The 10-year Treasury note yield went as low as 2.10% the day the FOMC raised the funds rate. As this was written, it had risen above 2.2%, but that’s still far below its March high north of 2.6%. A softer dollar adds to the easing of financial conditions.
Far from seeing the decline in yields and the flattening of the yield curve as danger signals for the economy or for inflation, the tendency among many Fed officials is to see them as green lights for continued gradual tightening. Indeed there is sentiment for doing more, given that four Fed rate hikes have not pushed up yields or tightened financial conditions more generally.
Athreya, the Richmond Fed’s executive vice president and director of research, stopped short of saying low long-term interest rates justify doing more short-term rate hikes or faster balance sheet shrinkage, but did suggest the Fed’s monetary tightening has been frustrated to some extent by the failure of financial conditions to respond as “expected.”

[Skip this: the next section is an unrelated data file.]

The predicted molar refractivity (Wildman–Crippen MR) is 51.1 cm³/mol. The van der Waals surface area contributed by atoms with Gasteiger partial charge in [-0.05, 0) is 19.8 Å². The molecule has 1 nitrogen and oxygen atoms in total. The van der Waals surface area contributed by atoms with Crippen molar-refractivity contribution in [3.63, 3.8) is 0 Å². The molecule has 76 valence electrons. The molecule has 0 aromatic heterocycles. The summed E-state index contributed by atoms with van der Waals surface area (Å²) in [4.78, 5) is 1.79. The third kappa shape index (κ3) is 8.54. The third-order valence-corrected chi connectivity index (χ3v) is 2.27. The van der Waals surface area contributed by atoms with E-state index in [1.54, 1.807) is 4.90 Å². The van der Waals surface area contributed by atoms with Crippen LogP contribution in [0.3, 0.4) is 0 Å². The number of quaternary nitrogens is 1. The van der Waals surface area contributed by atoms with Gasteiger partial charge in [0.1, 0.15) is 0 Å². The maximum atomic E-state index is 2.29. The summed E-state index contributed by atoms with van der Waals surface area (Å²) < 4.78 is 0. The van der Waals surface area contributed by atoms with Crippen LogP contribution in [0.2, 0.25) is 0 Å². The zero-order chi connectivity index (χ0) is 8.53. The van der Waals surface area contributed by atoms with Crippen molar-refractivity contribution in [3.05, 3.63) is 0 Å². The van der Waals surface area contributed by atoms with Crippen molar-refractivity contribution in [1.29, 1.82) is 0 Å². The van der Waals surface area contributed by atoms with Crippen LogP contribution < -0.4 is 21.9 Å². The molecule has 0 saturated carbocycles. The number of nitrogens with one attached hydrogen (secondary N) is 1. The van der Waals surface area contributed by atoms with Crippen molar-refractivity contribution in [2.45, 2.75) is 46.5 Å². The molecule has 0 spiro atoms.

“While changes in the Fed’s policy instruments (short-term rates) have been a force pushing long run rates up, movements in term premia, possibly arising from global forces, evidently are acting to confound their full effect,” he told me.
And there’s another issue which we may see discussed in the minutes. Kansas City Fed President Esther George and others have long justified raising rates by warning that low rates are promoting excessive risk-taking and potential asset bubbles. Now we’re hearing more such talk from the Fed leadership.
Thus, Vice Chairman Stanley Fischer said last Tuesday that “the increase in prices of risky assets in most asset markets over the past six months points to a notable uptick in risk appetites…” Yellen commented that “asset valuations are somewhat rich.”
So it will be interesting to see how the minutes portray the balance of policy considerations — low inflation versus tightening labor market conditions and easier financial conditions — going forward.